The Steamer Martha Ogden, to which we referred the other day, was the second boat built on this lake. She was built at Sackets Harbor(then the great naval station on the lakes) in 1819. Her first commander was Captain Dan Reed of Sackets who commanded her some time. In 1830 Capt. James Van Cleve was promoted to a captaincy, and took command of the Ogden, his first boat, and remained in command two years. The Ogden was lost in November 1832 on Stony Point while under the command of Captain William Vaughan U .S. N.
The pride of the inland seas, the steamer United States, was launched at Ogdensburg in 1831, but did not start on her first trip until July 4, 1832. The late Captain Elias Trowbridge, formerly of this city, was her first commander with Captain Bates as sailing master. I n 1833 and 1834 Captain R. J. Van De Water was in command with Joel F. Tyler, of this city, sailing master. Captain Van Cleve was a candidate for captaincy in 1834 but was made clerk instead, followed by a promotion to captain in 1835. He was captain in 1835-36-37-38 and was followed by Captain Joseph Whitney who commanded the boat in 1839-40-41. Capt. William Williams, a hale, hearty, old veteran now Marine Inspector at this port, commanded her in 1842.
The United States figured in what was known at the Patriot war in 1838, but against the wishes of the officers. Captain Van Cleve says that contrary to his suggestions, the owner decided that the United States must leave this port on the 11th November 1838, and accordingly he went. It was well known that a large number of patriots under General Von Schultz were on board but it was not thought that any danger would result to the boat from the fact. Soon after leaving Cape Vincent, on route to Ogdensburg, the United Sates fell in with two schooners, which the owner, who was on board the steamer, told Captain Van Cleve, he was anxious should he get through to Ogdensburg.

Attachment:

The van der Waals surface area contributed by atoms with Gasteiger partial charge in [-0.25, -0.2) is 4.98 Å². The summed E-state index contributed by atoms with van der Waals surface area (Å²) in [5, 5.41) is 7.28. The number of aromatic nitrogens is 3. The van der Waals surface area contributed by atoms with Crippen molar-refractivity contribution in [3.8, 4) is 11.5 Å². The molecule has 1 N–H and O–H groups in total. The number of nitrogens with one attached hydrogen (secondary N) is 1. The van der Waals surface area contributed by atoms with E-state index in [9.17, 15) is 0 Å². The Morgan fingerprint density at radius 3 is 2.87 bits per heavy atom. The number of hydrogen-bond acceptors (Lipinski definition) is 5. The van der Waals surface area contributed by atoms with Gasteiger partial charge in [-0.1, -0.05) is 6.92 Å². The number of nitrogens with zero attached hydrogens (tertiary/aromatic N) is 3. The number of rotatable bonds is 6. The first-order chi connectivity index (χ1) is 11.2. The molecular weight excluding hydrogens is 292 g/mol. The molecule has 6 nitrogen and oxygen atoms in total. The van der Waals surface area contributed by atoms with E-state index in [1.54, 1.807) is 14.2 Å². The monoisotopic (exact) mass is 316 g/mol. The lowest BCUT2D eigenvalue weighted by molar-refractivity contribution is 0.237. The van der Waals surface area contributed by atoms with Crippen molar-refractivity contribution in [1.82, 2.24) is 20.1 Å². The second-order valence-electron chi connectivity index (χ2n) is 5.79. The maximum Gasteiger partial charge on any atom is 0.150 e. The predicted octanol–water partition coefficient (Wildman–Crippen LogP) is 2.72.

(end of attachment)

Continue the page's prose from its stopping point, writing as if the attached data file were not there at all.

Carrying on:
Desirous of aiding the man, Captain Van Cleve took the two schooners and made them fast, one on each side of the steamer, and started. In a short time after the vessels were taken in two their hatches were raised and a number of men swarmed out of their holds and boarded the steamer. Captain Van Cleve thought there would be trouble, and wanted to run the steamer ashore in Alexander Bay, but two of the directors of the boat, Col Morgan and L. B. Crocker of this city, who were on board, objected and the steamer went on. On reaching Morristown , where the steamer stopped, nearly all the patriots and the two vessels left, anxious to get to Ogdensburg to assist in the assault on Prescott, which was to take place the next day. The United States reached Ogdensburg early the next morning and the town was wild with excitement. During the forenoon she was boarded by the Patriots, who took forcible possessions, and steamed down to Wind Mill Point, on the Canada side, where she landed a number of men. In returning to Ogdensburg she was fired into by the British steamer Experiment, the ball passing through the head of Solomon Foster, a wheelsman, who was in the wheelhouse, killing him instantly. On arrival at Ogdensburg Bill Johnston, and the others who seized the boat, left. Captain Van Cleve complains that the owners of the boat to save her from forfeiture made a scapegoat of him.
Captain W. S. Malcolm of this city was customs officer on the Untied Sates at the time, and when she was seized by the government he was put in charge as marshal and sent with her to Sackets Harbor. During a greater portion of the season of 1841, Captain Malcolm commanded the steamer Captain Whitney having been compelled by sickness to withdraw from the boat. After the old boat had lived her day of usefulness; she was sold to John Cochrane of this city, who hauled her out at the foot of West Third street to re-build her. She did not open very sound when the workmen began to rear her down, and the work was discontinued. Soon after she was burned. Judging from the picture of the United States, painted by Captain Van Cleve, the boat was not a handsome one. She was built in the old fashioned ship style, very bluff in the bow, with huge projecting guards. She had a house on deck, not beautiful by any means, and an awning over the upper deck aft.